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No Beef at Mega Sports Event in New Delhi
By M.G. Srinath   |  May 05, 2010

India has said that at the Commonwealth Games mega sports meet in New Delhi in October where athletes from 71 nations are scheduled to participate, no beef will be served but instead the participants will be provided with nutritious meals and snacks.

The organizers of the meet, scheduled to be held from October 3-14, have it made it clear that no beef would be served during the mega-event, consisting of athletes from the erstwhile countries ruled by colonial Britain.

“Commonwealth Games Federation’s requirement from the organizing committee is to provide to a quality 24 hour catering service offering nutritious meals and snacks to the athletes and their team officials during Commonwealth Games Delhi 2010, taking into consideration cultural dietary requirements and the need for variety and rotation of menus,” the games organizers maintained.

The organizing committee is duty bound to carry this out,” it said.

The slaughtering of cows is banned in most Indian states. The animal is considered sacred by India’s majority Hindu community.

The Delhi Agricultural Cattle Preservation Act, 1994, prohibits the sale and storage of beef and will not allow serving of beef during the Commonwealth Games,” a Delhi state government official has been quoted as saying.

The issue had first arisen some months ago when the Hindu right-wing Bharatiya Janata Party (BJP) members wrote to the organizing committee chairman Suresh Kalmadi asking him to keep beef out of the menu during the Games.

The BJP-led Municipal Corporation of Delhi (MCD) had also warned and passed a resolution against serving beef during the event. Filed

The India’s Supreme Court had upheld in 2006 a ban imposed by the state government in Gujarat on the slaughter of cows.

The state imposed the ban but the Gujarat high court in 1998 said the ban was unconstitutional and violated citizens’ fundamental rights. The state government then re-imposed the ban in 2003.

A seven-judge Supreme Court bench, headed by Chief Justice R C Lahoti, backed the case of the Gujarat government that the ban was in the public interest and showed compassion to living creatures.

Animal rights campaigners allege cows are mistreated in many parts of the country.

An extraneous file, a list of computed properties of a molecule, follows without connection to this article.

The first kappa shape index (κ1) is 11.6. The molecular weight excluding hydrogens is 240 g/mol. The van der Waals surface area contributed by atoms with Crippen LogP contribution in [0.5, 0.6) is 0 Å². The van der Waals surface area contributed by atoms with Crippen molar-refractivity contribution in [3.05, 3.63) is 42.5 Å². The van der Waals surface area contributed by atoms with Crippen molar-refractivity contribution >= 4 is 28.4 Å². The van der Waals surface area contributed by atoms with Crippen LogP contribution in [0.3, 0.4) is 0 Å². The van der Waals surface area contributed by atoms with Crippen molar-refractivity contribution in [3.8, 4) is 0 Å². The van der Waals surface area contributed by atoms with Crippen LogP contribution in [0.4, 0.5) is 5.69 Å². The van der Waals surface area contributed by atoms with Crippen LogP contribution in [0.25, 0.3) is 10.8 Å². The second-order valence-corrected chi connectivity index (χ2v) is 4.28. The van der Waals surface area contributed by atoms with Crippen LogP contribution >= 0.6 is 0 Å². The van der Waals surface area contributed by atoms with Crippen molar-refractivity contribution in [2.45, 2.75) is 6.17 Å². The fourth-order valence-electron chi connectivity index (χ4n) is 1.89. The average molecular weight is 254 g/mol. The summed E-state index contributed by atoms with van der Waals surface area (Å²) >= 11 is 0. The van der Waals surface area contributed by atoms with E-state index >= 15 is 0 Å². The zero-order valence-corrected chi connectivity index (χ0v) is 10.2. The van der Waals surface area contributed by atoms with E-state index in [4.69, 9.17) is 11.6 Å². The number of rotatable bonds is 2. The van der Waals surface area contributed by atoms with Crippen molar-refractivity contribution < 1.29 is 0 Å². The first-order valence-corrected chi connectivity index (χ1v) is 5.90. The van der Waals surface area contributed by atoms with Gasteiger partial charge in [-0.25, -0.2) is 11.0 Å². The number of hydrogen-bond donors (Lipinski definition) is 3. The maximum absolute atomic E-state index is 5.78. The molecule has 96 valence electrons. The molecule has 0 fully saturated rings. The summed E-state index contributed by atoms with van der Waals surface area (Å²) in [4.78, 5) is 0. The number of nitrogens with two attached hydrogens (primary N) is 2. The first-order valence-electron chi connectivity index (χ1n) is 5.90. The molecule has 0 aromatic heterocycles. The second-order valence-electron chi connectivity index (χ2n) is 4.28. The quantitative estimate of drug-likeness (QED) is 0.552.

Hindu hardl-ine groups such as the Vishwa Hindu Parishad, or the World Hindu Council, say a national law will help it in its campaign against cow slaughter.

Indian historians are divided over the tradition of eating beef in India.

In a book published a few years ago on India’s dietary traditions, Prof DN Jha, spoke about historical evidence of beef-eating practices in ancient India. But the eating of beef remains highly sensitive in India.

Although beef eating is banned in several parts of India, it is available in north-eastern states of the country.

Cows are venerated by the Hindus, who constitute 80 per cent of India’s total population of over 1.25 billion. According to ancient Vedic scriptures they are to be treated with the same respect ‘as one’s mother’ because of the milk they provide;

The deity Krishna was brought up in a family of cow-herders, and given the name Govinda (protector of the cows). Also Lord Shiva is traditionally said to ride on the back of a bull named Nandi..

In ancient rural India every household had a few cows which provided a constant supply of milk and a few bulls that helped as draft animals. Observant Hindus, even though they might eat meat of other animals, almost always abstain from beef, and the slaughter of cows is considered a heinous sin in mainstream Orthodox Hinduism.

Probably in a first of its kind, the fast-food giant McDonald’s outlets in India serve only vegetarian, chicken or fish-burgers and have no beef on their menu..

Out of the 1.5 billion cows worldwide, India accounts for more than 200 million. It has nearly 90 million buffaloes.

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